No phenylalanine with a kid positive for PKU (no meat, no dairy, no aspartame).

Second voided urine most accurate when testing for ketones and glucose.

Never give potassium if the patient is oliguric or anuric.

Nephrotic syndrome is characterized by massive proteinuria (looks dark and frothy)


caused by glomerular damage. Corticosteroids are the mainstay. Generalized edema
common.

A positive Western blot in a child <18 months (presence of HIV antibodies) indicates
only that the mother is infected. Two or more positive p24 antigen tests will confirm
HIV in kids <18 months. The p24 can be used at any age.

For HIV kids avoid OPV and Varicella vaccinations (live), but give Pneumococcal and
influenza. MMR is avoided only if the kid is severely immunocompromised. Parents
should wear gloves for care, not kiss kids on the mouth, and not share eating utensils.

Hypotension and vasoconstricting meds may alter the accuracy of o2 sats.

An antacid should be given to a mechanically ventilated patient w/ an ng tube if the ph


of the aspirate is <5.0. Aspirate should be checked at least every 12 hrs.

Ambient air (room air) contains 21% oxygen.

The first sign of ARDS is increased respirations. Later comes dyspnea, retractions, air
hunger, cyanosis.

Normal PCWP is 8-13. Readings of 18-20 are considered high.

First sign of PE (pulmonary embolism) is sudden chest pain, followed by dyspnea and
tachypnea.

High potassium is expected with carbon dioxide narcosis (hydrogen floods the cell
forcing potassium out). Carbon dioxide narcosis causes increased intracranial pressure.

Pulmonary sarcoidosis leads to right sided heart failure.

An NG tube can be irrigated with cola, and should be taught to family when a client is
going home with an NG tube.

Q&As found in the NCLEX FORUM

Question # 1 (Multiple Choice) History and exam indicates your 77 year old

female patient has digitalis toxicity. Which drugs are contraindicated in this

case? Plz provide your rationale.

A) lidocaine and atropine


B) adenosine and amiodarone
C) magnesium sulfate and sodium bicarbonate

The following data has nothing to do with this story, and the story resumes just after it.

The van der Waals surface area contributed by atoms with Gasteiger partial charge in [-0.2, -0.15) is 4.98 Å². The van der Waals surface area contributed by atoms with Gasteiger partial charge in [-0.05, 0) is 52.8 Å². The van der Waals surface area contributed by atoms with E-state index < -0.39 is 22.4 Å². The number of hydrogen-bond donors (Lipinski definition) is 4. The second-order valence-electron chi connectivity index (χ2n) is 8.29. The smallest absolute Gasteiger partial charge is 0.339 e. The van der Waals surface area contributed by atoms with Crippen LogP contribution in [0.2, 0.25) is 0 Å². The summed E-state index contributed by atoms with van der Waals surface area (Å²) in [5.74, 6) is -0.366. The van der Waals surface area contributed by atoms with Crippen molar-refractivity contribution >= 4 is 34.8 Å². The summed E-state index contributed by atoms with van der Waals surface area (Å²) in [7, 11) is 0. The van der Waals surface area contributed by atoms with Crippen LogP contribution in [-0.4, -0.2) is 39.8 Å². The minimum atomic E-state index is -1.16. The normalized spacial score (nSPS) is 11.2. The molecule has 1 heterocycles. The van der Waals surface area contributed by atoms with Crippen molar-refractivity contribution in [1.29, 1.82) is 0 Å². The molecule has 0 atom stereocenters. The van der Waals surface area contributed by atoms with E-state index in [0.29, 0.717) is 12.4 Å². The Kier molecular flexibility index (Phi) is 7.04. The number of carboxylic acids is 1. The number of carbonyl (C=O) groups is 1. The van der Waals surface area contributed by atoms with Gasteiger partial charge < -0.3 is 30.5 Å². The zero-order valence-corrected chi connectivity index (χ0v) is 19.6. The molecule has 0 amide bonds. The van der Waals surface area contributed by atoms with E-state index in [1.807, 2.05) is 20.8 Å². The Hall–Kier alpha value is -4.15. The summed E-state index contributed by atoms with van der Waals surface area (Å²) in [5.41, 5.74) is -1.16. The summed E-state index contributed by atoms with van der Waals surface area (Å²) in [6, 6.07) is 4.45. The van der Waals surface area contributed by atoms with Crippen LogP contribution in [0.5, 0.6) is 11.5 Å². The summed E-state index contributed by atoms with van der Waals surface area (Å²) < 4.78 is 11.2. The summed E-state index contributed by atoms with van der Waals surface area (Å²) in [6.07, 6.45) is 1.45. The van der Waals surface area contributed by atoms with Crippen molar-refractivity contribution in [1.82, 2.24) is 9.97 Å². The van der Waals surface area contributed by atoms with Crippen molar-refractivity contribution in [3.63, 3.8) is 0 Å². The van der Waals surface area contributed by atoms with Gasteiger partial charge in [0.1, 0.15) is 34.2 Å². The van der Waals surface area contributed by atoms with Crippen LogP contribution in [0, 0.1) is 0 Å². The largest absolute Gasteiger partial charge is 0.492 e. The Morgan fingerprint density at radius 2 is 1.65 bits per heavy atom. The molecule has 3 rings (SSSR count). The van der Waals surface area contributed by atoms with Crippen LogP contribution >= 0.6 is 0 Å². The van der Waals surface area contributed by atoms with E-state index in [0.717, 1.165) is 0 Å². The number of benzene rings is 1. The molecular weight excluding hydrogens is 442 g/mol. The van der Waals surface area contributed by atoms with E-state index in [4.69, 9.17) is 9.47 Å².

D) bretylium and verapamil

Answer::
A) lidocaine and atropine-Don't affect dig level/dig toxicity.

B) adenosine and amiodarone-Amiodarone, increases serum dig levels, possibly

causing dig toxicity. Adenosine doesn't affect dig toxicity. Only one of these

meds is contraindicated in dig levels/toxitiy.

C) magnesium sulfate and sodium bicarbonate. Neither drug affects dig levels

D) bretylium and verapamil-BEST ANSWER: Verapamil, increases serum dig levels,

possibly causing dig toxicity. Bretylium aggravates dig toxicity and digoxin

toxic arrhytmias are exacerbated by bretylium. This answer has two meds that are

should not be given to dig toxic patients.

Question # 2(Multiple Choice) Regarding abruptio placentae

A) Blood loss is confined within the amniotic sac


B) Internal bleeding is generally minimal.
C) Blood loss may be concealed between the uterine wall and the placenta
D) There is always excessive external vagina bleeding

what's the correct one? I just don't agree with c.

Answer::

C. is the best answer because it does describe placenta previa, most correctly.

Placenta previa is premature separation of the placenta, and the blood loss can

be either apparent or concealed. If the edges of the placenta remain attached to

the uterus then there will be no apparent loss of blood. However the woman is

still have significant internal bleeding.

A. is incorect because it does not describe A.P.

B. is incorrect because blood loss is usually significant, not minimal.